These days, more and more teachers engage their students with mobile phones for projects and assignments. I myself have utilized my students phones in class to conduct research, look up definitions, and even poll the class. While mobile phones do provide a wonderful base for quick interaction in the classroom, there are definitely drawbacks such students getting distracted and using the mobile phones to play games or have nonacademic personal conversations, or classrooms where not every student has a phone. Sometimes, these drawbacks can be enough to deter teachers from using mobile phones altogether

Thanks to iFakeText, however, you can engage your students in the creation of fake text message conversations without actually using phones or text messages at all!  It is simple, free, and easy-to-use: just choose a cell-phone carrier and name, and then plug-in your conversation and watch as the program develops a screenshot image in an iPhone text message style. Once finished, you can share your image by right-clicking and saving to your computer, sharing the URL of the image, sharing it on social media platforms, or even embedding it in a website or blog.

Check out this fantastic example of a fake conversation between Katniss and Petta from The Hunger Games:

ifaketext-example-yvxnds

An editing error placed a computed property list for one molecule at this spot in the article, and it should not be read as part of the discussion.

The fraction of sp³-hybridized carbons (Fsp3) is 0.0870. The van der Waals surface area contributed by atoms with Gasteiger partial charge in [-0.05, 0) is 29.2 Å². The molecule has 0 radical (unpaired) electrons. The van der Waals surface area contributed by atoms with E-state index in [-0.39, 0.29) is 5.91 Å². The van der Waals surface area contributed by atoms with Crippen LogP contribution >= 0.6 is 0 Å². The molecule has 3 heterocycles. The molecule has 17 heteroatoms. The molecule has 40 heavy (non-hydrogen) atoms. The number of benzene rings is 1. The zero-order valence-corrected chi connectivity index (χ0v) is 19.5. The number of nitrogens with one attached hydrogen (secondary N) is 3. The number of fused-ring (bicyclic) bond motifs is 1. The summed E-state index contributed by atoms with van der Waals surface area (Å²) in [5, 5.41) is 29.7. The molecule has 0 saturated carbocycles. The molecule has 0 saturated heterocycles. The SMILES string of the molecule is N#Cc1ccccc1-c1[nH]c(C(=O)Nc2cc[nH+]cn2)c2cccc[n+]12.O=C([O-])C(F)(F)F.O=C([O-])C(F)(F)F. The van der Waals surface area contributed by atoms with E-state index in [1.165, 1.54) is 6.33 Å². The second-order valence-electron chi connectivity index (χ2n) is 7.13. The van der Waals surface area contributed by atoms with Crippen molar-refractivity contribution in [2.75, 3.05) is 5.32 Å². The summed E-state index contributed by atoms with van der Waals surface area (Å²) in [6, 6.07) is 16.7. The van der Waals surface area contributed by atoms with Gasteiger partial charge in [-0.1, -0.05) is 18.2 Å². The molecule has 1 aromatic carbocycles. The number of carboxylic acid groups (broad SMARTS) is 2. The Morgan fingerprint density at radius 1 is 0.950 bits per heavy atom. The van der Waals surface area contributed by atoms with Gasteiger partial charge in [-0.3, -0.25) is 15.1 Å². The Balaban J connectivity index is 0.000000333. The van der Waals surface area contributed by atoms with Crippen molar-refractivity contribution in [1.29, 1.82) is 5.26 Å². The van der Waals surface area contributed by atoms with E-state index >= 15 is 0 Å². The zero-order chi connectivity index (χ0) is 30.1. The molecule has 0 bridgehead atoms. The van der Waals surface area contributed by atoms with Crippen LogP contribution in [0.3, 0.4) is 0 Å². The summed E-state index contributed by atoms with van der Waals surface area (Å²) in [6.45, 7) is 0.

How might you use this in the classroom, you ask? Have students create fake text conversations between people they are studying, such as literary characters or historical figures. This way, they are able to show their content mastery in a language and style they are familiar and comfortable with. I’m also adding this to my post on alternatives to the traditional book report, because you could use this as another form of a book summary!

Happy texting, y’all!

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3 thoughts on “iFakeText: Create Fake Text Message Exchanges In Your Classroom

  1. I love doing this! We did it with messages between Odysseus & Penelope, Odysseus & Poseidon, & other combos within The Odyssey! Great way to see how kids understand the characters! And they love doing it!
    I think it would be great to have kids crate a conversation between historical figures from different times, from the same time but different countries … And more! I’m hoping to get this in with the end of our Ancient Greek unit & want to try having the kids create conversations between Greek and Chinese leaders.
    We’ll see how it goes!
    Katy

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